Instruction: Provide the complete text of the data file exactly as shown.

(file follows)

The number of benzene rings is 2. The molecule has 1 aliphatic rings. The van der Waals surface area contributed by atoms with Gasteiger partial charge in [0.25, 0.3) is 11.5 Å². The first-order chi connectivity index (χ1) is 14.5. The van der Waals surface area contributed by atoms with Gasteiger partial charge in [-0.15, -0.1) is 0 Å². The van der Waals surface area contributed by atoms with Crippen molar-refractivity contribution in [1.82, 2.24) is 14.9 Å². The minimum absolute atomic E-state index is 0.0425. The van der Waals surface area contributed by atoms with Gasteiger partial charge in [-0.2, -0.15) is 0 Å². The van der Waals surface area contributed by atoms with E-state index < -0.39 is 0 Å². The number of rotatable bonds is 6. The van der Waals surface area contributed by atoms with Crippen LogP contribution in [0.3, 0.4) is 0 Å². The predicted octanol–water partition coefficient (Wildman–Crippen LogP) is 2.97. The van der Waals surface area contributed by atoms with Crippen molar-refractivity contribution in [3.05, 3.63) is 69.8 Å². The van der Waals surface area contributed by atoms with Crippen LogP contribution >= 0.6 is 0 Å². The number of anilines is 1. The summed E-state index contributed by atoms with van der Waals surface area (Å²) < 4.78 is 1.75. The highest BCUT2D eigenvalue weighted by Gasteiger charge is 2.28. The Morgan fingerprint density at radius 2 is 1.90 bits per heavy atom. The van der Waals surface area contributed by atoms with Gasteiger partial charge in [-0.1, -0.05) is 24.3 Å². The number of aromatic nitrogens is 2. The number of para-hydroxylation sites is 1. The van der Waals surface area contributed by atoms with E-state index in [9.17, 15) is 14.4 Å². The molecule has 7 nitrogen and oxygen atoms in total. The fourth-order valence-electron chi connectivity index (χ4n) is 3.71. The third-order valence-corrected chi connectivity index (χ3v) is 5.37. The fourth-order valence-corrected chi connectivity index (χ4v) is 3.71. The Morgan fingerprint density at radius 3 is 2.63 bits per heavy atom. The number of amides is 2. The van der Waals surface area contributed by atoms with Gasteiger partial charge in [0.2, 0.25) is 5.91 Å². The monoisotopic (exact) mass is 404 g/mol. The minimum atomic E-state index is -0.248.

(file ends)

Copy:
The number of benzene rings is 2. The molecule has 1 aliphatic rings. The van der Waals surface area contributed by atoms with Gasteiger partial charge in [0.25, 0.3) is 11.5 Å². The first-order chi connectivity index (χ1) is 14.5. The van der Waals surface area contributed by atoms with Gasteiger partial charge in [-0.15, -0.1) is 0 Å². The van der Waals surface area contributed by atoms with Crippen molar-refractivity contribution in [1.82, 2.24) is 14.9 Å². The minimum absolute atomic E-state index is 0.0425. The van der Waals surface area contributed by atoms with Gasteiger partial charge in [-0.2, -0.15) is 0 Å². The van der Waals surface area contributed by atoms with E-state index < -0.39 is 0 Å². The number of rotatable bonds is 6. The van der Waals surface area contributed by atoms with Crippen LogP contribution in [0.3, 0.4) is 0 Å². The predicted octanol–water partition coefficient (Wildman–Crippen LogP) is 2.97. The van der Waals surface area contributed by atoms with Crippen molar-refractivity contribution in [3.05, 3.63) is 69.8 Å². The van der Waals surface area contributed by atoms with Crippen LogP contribution >= 0.6 is 0 Å². The number of anilines is 1. The summed E-state index contributed by atoms with van der Waals surface area (Å²) < 4.78 is 1.75. The highest BCUT2D eigenvalue weighted by Gasteiger charge is 2.28. The Morgan fingerprint density at radius 2 is 1.90 bits per heavy atom. The van der Waals surface area contributed by atoms with Gasteiger partial charge in [-0.1, -0.05) is 24.3 Å². The number of aromatic nitrogens is 2. The number of para-hydroxylation sites is 1. The van der Waals surface area contributed by atoms with E-state index in [9.17, 15) is 14.4 Å². The molecule has 7 nitrogen and oxygen atoms in total. The fourth-order valence-electron chi connectivity index (χ4n) is 3.71. The third-order valence-corrected chi connectivity index (χ3v) is 5.37. The fourth-order valence-corrected chi connectivity index (χ4v) is 3.71. The Morgan fingerprint density at radius 3 is 2.63 bits per heavy atom. The number of amides is 2. The van der Waals surface area contributed by atoms with Gasteiger partial charge in [0.2, 0.25) is 5.91 Å². The monoisotopic (exact) mass is 404 g/mol. The minimum atomic E-state index is -0.248.